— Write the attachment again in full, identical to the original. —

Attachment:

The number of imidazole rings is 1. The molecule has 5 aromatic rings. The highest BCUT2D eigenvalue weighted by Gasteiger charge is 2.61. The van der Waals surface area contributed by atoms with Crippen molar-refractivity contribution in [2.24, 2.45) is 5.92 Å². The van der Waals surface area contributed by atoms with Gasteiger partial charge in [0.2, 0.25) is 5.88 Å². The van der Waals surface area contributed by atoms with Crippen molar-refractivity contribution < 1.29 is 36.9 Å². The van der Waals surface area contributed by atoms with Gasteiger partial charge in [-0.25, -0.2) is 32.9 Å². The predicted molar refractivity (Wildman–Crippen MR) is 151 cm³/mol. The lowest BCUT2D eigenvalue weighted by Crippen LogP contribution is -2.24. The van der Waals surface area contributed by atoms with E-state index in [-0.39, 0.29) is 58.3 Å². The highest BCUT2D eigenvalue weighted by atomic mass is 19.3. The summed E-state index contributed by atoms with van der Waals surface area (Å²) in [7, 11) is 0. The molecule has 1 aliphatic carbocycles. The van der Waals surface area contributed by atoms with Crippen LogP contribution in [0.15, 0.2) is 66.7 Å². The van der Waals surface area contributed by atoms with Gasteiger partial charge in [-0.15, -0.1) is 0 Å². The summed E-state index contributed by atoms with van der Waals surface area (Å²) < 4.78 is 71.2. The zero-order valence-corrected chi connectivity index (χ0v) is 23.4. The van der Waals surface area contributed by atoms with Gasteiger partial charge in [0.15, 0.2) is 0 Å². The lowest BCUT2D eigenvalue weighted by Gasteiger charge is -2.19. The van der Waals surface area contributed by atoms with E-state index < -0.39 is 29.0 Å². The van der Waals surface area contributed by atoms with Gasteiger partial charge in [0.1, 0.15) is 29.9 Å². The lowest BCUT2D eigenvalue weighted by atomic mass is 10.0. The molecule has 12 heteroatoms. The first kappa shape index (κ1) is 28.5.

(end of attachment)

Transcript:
The number of imidazole rings is 1. The molecule has 5 aromatic rings. The highest BCUT2D eigenvalue weighted by Gasteiger charge is 2.61. The van der Waals surface area contributed by atoms with Crippen molar-refractivity contribution in [2.24, 2.45) is 5.92 Å². The van der Waals surface area contributed by atoms with Gasteiger partial charge in [0.2, 0.25) is 5.88 Å². The van der Waals surface area contributed by atoms with Crippen molar-refractivity contribution < 1.29 is 36.9 Å². The van der Waals surface area contributed by atoms with Gasteiger partial charge in [-0.25, -0.2) is 32.9 Å². The predicted molar refractivity (Wildman–Crippen MR) is 151 cm³/mol. The lowest BCUT2D eigenvalue weighted by Crippen LogP contribution is -2.24. The van der Waals surface area contributed by atoms with E-state index in [-0.39, 0.29) is 58.3 Å². The highest BCUT2D eigenvalue weighted by atomic mass is 19.3. The summed E-state index contributed by atoms with van der Waals surface area (Å²) in [7, 11) is 0. The molecule has 1 aliphatic carbocycles. The van der Waals surface area contributed by atoms with Crippen LogP contribution in [0.15, 0.2) is 66.7 Å². The van der Waals surface area contributed by atoms with Gasteiger partial charge in [-0.15, -0.1) is 0 Å². The summed E-state index contributed by atoms with van der Waals surface area (Å²) < 4.78 is 71.2. The zero-order valence-corrected chi connectivity index (χ0v) is 23.4. The van der Waals surface area contributed by atoms with Gasteiger partial charge in [0.15, 0.2) is 0 Å². The lowest BCUT2D eigenvalue weighted by Gasteiger charge is -2.19. The van der Waals surface area contributed by atoms with E-state index < -0.39 is 29.0 Å². The van der Waals surface area contributed by atoms with Gasteiger partial charge in [0.1, 0.15) is 29.9 Å². The lowest BCUT2D eigenvalue weighted by atomic mass is 10.0. The molecule has 12 heteroatoms. The first kappa shape index (κ1) is 28.5.